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Sectarian clashes follow general strike
U.S. drives conflict in Lebanon

By Lee Sustar | February 2, 2007 | Page 12

WESTERN GOVERNMENTS and the media are blaming Hezbollah for violent clashes in Lebanon amid a general strike on January 23. But in truth, the U.S. and its allies are driving the confrontation in Lebanon--with their economic, political and military support for an unrepresentative government dominated by minority Christians.

The U.S. is trying to achieve diplomatically and economically what its ally Israel failed to do militarily in last summer's blitz against Lebanon--break the power of Hezbollah, the dominant force among Shiite Muslims, Lebanon's largest religious group.

The general strike--called by Hezbollah and its Christian allies led by former Gen. Michel Aoun--was called off after three people were killed as strike supporters blockaded streets along the lines of the sectarian divide seen in the 1975-90 civil war. Two days later, four people died in a shootout between Shiite and Sunni Muslims at Beirut Arab University.

The strike was portrayed by most mainstream journalists as simply a power play by Hezbollah leader Hassan Nasrallah, who is attempting to bring down the government of Prime Minister Fouad Siniora, a Sunni Muslim who rules with right-wing Christian parties.

However, Hezbollah is also tapping wider social discontent over a series of economic and social measures pushed by Western governments, which recently agreed to prop up the Siniora government with $7.6 billion in aid.

The money is contingent on a "structural adjustment" program spelled out by the International Monetary Fund. "The reform package includes cuts in public expenses, the privatization of the state telecommunications operator, restructuring of the loss-making Compagnie Electricite du Liban, and reforms in pensions and social security," noted Mattias Creffier of the Inter Press Service.

The program also includes an increase in the regressive value-added tax from 10 percent to 12 percent in 2008 and 15 percent in 2010.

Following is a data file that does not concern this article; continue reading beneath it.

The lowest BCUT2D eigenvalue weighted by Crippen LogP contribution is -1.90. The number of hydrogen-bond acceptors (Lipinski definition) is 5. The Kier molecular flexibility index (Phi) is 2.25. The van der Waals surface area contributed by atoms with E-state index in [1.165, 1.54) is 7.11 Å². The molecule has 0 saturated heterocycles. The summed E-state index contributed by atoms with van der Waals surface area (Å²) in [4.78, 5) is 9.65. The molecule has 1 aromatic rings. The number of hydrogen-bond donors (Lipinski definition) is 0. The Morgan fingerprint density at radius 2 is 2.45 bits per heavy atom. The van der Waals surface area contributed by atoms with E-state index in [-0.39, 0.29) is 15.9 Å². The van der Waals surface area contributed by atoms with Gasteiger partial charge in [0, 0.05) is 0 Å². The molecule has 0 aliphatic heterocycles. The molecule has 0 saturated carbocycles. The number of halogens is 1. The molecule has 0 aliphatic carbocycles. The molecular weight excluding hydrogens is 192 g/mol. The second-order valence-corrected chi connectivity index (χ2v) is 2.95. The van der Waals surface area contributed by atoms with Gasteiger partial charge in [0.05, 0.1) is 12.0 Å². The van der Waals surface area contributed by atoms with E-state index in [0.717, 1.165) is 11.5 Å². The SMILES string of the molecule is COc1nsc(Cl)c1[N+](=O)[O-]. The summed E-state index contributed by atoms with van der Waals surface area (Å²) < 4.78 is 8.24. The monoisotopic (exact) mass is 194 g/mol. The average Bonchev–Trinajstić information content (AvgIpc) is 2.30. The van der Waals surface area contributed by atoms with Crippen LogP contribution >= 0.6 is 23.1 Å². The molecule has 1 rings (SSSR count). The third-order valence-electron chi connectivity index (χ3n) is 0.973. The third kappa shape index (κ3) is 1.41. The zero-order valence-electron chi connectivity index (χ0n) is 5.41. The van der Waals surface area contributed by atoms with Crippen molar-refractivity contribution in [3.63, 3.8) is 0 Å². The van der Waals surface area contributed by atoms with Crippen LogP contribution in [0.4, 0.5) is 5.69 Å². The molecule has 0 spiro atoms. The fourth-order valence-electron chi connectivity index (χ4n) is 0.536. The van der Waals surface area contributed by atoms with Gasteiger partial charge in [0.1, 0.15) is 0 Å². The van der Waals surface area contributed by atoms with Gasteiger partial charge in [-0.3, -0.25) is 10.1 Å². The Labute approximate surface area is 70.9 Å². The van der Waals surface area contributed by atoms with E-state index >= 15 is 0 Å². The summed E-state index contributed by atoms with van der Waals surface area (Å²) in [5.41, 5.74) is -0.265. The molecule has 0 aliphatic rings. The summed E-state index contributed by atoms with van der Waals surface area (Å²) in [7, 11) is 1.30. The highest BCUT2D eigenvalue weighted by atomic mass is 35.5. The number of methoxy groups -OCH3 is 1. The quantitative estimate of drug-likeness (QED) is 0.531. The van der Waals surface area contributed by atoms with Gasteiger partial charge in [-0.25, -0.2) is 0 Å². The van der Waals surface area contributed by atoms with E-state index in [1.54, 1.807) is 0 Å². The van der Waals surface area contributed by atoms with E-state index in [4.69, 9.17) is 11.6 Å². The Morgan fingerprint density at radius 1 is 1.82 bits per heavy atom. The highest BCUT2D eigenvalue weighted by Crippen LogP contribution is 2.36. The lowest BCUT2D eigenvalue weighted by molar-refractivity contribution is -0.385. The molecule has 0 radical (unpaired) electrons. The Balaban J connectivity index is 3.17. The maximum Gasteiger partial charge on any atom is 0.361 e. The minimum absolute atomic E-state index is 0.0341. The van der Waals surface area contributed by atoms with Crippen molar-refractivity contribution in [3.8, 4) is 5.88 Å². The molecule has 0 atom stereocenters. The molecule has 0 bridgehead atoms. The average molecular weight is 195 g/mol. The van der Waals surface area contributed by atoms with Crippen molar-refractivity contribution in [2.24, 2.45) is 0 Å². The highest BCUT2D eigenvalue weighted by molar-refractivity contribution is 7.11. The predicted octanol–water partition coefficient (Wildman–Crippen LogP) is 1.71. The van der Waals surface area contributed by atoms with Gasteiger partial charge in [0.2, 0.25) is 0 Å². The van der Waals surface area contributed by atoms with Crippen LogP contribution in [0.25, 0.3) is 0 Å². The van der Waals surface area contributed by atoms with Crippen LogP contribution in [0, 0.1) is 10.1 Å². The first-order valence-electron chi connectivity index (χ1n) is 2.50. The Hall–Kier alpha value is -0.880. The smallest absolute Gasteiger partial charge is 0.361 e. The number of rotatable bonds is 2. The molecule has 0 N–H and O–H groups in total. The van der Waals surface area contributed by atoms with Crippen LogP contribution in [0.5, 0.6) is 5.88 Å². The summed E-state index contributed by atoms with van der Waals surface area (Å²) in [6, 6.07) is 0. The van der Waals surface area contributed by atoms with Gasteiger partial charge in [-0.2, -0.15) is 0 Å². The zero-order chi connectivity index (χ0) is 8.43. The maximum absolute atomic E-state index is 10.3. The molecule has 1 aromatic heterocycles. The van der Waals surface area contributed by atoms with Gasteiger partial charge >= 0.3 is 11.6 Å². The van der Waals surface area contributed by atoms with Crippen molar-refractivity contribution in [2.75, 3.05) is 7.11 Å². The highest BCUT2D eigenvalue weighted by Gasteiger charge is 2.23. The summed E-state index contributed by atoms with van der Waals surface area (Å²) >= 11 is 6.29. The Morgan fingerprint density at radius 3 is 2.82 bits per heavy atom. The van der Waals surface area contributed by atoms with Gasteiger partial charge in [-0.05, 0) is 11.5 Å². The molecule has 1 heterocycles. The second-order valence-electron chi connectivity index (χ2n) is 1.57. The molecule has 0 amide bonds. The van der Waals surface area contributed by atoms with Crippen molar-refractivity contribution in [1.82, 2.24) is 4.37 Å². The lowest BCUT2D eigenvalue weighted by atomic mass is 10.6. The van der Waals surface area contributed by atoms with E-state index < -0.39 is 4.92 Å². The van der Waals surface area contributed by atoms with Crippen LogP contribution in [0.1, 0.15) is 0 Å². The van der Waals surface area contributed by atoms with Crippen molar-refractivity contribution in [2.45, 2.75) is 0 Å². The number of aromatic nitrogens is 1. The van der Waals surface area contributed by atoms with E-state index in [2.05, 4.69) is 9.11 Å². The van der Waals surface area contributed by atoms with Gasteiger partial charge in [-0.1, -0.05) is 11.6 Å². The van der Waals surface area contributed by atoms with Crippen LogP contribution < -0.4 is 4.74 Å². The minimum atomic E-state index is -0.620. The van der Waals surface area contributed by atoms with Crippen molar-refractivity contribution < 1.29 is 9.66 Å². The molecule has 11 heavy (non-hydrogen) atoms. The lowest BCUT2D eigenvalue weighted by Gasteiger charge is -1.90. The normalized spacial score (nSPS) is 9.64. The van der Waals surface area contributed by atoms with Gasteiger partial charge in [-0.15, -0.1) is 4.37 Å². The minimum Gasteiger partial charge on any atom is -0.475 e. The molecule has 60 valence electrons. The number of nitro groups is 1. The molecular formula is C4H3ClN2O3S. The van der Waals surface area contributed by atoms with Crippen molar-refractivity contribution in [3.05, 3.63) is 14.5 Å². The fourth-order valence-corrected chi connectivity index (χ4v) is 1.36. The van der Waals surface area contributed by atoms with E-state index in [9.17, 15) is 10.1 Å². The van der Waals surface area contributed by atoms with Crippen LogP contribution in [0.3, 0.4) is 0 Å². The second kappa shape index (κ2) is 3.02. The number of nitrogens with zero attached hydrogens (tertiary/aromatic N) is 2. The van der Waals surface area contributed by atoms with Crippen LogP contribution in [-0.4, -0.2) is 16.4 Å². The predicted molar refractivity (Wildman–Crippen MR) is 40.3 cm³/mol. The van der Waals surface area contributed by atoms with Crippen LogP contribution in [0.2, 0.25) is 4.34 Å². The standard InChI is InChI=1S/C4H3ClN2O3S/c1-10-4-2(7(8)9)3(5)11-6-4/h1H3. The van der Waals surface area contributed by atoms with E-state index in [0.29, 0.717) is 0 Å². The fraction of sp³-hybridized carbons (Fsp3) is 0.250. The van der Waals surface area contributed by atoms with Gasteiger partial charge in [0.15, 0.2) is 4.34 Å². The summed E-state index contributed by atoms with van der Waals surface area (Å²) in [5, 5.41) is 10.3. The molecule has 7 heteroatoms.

This attack on workers and the poor has spurred the opposition of unions and the Lebanese left, and added a class and social element to the political struggle.

A 19-year-old woman who supports Hezbollah explained to Lebanon's Daily Star newspaper that she supported the general strike to protest the government's economic policy of "hunger and poverty." "There has never been a policy that the people can really benefit from," she said. "You do not have a middle class. It is either an extremely rich class or an extremely poor one. This is unacceptable."

While the foreign aid is ostensibly aimed at helping Lebanon's reconstruction after Israel's massive bombing damage last year, the money will in large part refinance part of Lebanon's $40 billion debt--a figure that is almost twice Lebanon's annual gross domestic product.

Also included in the package is $770 million from the U.S.--two-thirds of which is slated for weaponry to try to give the Lebanese armed forces more military muscle than Hezbollah.

The aid package is the latest phase of the U.S.-Israeli drive to eliminate Syrian and Iranian influence in Lebanon, an effort that began in 2005 with a series of protests by middle-class Lebanese that compelled Syrian troops to withdraw from Lebanon, where they had military bases since the 1970s.

Syria's pullout cleared the way for Israel's 34-day war on Lebanon in July 2006. Israel and the U.S. initially calculated that even if the war failed to crush Hezbollah, the resulting turmoil in Lebanese society would lead to a backlash against it.

Instead, Hezbollah gained wider support, and took the political initiative in November when five of its ministers in the government resigned, along with a Christian ally.

Hezbollah is calling for the resignation of Siniora, who rules in accordance with a sectarian political formula under which Lebanon's president must always be Christian, and its prime minister a Sunni Muslim. The crisis heightened in November with the assassination of a Christian government minister, Pierre Gemayel of the far-right Phalange party, by unknown attackers.

It's still possible that Lebanese political parties could negotiate an agreement on a new government--which is the stated goal of Hezbollah's Nasrallah. Talks between Iran and Saudi Arabia were also reportedly aimed at brokering such a deal.

But the high-profile donors' conference in Paris organized by the U.S. had precisely the opposite aim--of shoring up Siniora and shutting out Hezbollah. "As the defenders of a largely indefensible status quo, it is only natural that [Siniora's government] would prefer not to define that which they mean to preserve, relying instead on emotional appeals to buzzwords like 'democracy' and 'sovereignty,'" an editorial in the Daily Star pointed out.

With the U.S. behind him, Siniora has the confidence to keep stonewalling any real talks with Hezbollah--which will only tend to deepen the crisis in Lebanon.

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